If you prefer the bushes, it looks like there's probably a bypass involving lots of brush:
From near the base of the third step, the view gets better:
The third step doesn't look very steep, but it gets much steeper much faster than you expect it to. I went straight up a gully at the head, but the rock quality turned out to be a bit precarious and it was almost overhanging in spots. I made a dicey transition out of the gully and got on the shoulder to the right, but it involved a couple of sketchy moves. I originally intended to angle to the left and around to the shoulder instead of going directly up the gully, but was sort of committed once I got into the gully. Maybe left is the better way to go. I was reminded to be more cautious on this stuff since even a twisted ankle could really be problematic in a spot like this. In any case, maybe some Aetherians were up on Strawberry, because I caught a rare glimpse of a flying saucer coming in for a landing:
Last view down the steep part:
Once past the third step I ascended a slope and came upon the first cairn of the day, complete with steel wires:
At this point, we get our first look at the summit beyond a pair of huge gullies that come in from each side. It's slightly to the left in the back. I didn't get any good pictures of them, but there do seem to be some interesting rock features on the sides of these gullies a little ways down.
And arriving at the peak, we get a look back at the way we've come:
By this point my mind was sufficiently bleary to infect the functionality of my phone camera and produce this bizarre blurring effect:
Aside from the year 1941, I have no idea what the rest of it says. Even being there in person I read some syllables like ORT DORP GLORT stamped in uneven letters and scratched my head. Maybe the surveyors who placed it were also experiencing a moment of distortion or distraction. Anyhow, I've tried in vain to locate any reference to this bench mark in any datasheet records and so on. Maybe those of you who are more experienced with this sort of thing can shed some light on this? Well, by this point I'd consumed about half of my water and was getting a bit concerned about the distance to go. Looking ahead didn't exactly inspire confidence. Oh, well, so be it:
I pressed onward and got this nice view looking back at glorious Peak 5058, a seldom visited front range summit bump:
I guess at this point the options are to continue all the way to deception/disappointment and down to a car shuttle if you're smart enough to organize that kind of thing. I entertained the idea of descending one of the ridges documented by hbandrew:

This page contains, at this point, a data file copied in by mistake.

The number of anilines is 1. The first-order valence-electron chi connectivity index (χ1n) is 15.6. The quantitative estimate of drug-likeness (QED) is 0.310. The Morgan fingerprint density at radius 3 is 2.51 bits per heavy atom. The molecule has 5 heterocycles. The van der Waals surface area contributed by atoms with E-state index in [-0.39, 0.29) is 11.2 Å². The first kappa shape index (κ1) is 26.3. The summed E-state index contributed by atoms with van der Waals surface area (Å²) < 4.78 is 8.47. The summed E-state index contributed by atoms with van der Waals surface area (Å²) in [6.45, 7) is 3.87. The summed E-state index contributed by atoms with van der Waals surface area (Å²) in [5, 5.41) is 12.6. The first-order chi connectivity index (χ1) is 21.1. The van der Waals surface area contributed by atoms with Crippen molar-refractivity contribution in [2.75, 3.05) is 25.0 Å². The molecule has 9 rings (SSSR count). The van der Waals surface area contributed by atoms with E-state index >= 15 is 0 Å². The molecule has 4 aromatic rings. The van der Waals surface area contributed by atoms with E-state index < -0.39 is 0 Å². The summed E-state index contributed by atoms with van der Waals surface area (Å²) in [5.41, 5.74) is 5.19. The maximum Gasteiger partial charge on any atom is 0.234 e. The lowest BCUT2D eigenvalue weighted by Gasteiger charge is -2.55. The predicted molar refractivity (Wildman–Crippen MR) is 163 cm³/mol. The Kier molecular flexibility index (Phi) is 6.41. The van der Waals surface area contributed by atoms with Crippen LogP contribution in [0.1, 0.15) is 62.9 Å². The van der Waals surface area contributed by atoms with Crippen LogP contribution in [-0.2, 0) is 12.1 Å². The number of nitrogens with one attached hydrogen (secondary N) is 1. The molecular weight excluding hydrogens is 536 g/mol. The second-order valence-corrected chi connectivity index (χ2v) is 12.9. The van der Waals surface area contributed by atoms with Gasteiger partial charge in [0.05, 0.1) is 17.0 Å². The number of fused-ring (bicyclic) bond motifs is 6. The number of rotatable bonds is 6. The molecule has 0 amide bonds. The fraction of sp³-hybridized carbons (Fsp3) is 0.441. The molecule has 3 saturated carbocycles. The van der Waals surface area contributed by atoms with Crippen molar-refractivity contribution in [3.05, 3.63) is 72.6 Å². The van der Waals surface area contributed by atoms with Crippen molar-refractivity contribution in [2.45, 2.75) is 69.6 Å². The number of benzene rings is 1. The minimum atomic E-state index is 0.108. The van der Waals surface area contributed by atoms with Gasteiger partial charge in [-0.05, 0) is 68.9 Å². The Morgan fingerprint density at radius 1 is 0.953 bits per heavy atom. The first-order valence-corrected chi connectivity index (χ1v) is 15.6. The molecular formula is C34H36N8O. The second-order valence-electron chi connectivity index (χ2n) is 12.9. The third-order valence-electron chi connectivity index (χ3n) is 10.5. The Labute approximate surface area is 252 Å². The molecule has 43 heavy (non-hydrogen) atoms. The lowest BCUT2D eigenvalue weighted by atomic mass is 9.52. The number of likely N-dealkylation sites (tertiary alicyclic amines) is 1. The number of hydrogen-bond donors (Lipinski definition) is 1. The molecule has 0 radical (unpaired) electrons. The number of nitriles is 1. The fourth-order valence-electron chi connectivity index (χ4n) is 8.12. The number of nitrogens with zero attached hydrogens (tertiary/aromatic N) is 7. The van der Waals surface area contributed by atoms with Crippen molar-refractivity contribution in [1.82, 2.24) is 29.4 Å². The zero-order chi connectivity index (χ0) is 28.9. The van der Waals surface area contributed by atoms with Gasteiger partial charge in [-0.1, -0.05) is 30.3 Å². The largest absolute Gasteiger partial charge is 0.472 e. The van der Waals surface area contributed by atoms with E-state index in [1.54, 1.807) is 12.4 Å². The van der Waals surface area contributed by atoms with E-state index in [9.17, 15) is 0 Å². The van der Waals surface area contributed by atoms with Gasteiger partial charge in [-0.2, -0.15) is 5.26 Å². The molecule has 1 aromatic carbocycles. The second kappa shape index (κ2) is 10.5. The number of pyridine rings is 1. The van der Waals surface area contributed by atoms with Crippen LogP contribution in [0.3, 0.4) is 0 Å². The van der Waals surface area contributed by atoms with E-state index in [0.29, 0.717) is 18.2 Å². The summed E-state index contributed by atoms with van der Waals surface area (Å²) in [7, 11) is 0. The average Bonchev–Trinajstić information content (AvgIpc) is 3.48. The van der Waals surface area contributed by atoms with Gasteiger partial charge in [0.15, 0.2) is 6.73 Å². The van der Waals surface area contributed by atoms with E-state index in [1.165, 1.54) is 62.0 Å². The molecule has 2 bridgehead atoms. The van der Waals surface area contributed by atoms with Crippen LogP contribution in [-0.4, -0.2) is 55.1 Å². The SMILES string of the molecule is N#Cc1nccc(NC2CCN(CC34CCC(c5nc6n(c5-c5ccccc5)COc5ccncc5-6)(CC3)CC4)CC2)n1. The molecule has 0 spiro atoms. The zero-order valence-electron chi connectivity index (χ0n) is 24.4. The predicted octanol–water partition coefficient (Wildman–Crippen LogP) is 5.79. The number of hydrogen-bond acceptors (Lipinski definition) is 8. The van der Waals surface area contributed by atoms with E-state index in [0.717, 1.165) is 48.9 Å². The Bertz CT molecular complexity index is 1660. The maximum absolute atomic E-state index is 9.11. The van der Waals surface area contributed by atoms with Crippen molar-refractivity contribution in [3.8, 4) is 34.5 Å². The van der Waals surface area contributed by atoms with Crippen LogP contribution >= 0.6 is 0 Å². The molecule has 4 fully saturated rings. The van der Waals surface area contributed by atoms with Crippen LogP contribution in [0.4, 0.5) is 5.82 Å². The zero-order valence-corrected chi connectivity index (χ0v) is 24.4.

However, that would drop me more trail miles away from my car. My thought was to somehow loop back to the Gabrieleno trail and descend to my car. I soon arrived at beautiful Lake Disappointment:
Or should it be called Lake Deception? I tried to imagine what it would be like with a real body of water here:
There are a few robust trees under which to rest in the shade and collect your thoughts. After a break, I decided to opt for a cross country descent skirting across an upper drainage near the top of one branch of Little Bear and then down a slope to the Gabrieleno trail just a bit below Cloudburst Canyon. I bid farewell to this enchanted spot:
The first part of the descent was aided by what appeared to be old switchbacks from a logging or fire road. The vegetation was sparse and the slope gentle. After crossing the upper part of the Little Bear drainage and reaching the final ridge, the drop down to the Gabrieleno is a bit daunting. The steeper north facing slope is filled with clusters of poodle-dog many of which have dried out, but many are still robust. I suited up in my old shredded and duct-taped Gortex, but I'm still not sure it protects me from any particulate or airborne toxic droplets from those plants as I come crashing down through the bushes like Super Dave. I didn't seem to get anything afterwards, so my system must have worked. Once on the Gabrieleno Trail I jogged back to my car for a six-hour round trip.
In my book this would rank as a pretty remote spot for the front range. The eerie thing is that you can often hear people talking on one of the trails somewhere around you, but this particular spot is pretty hard to get into and out of. I wouldn't want to twist an ankle up in there. Happy trails.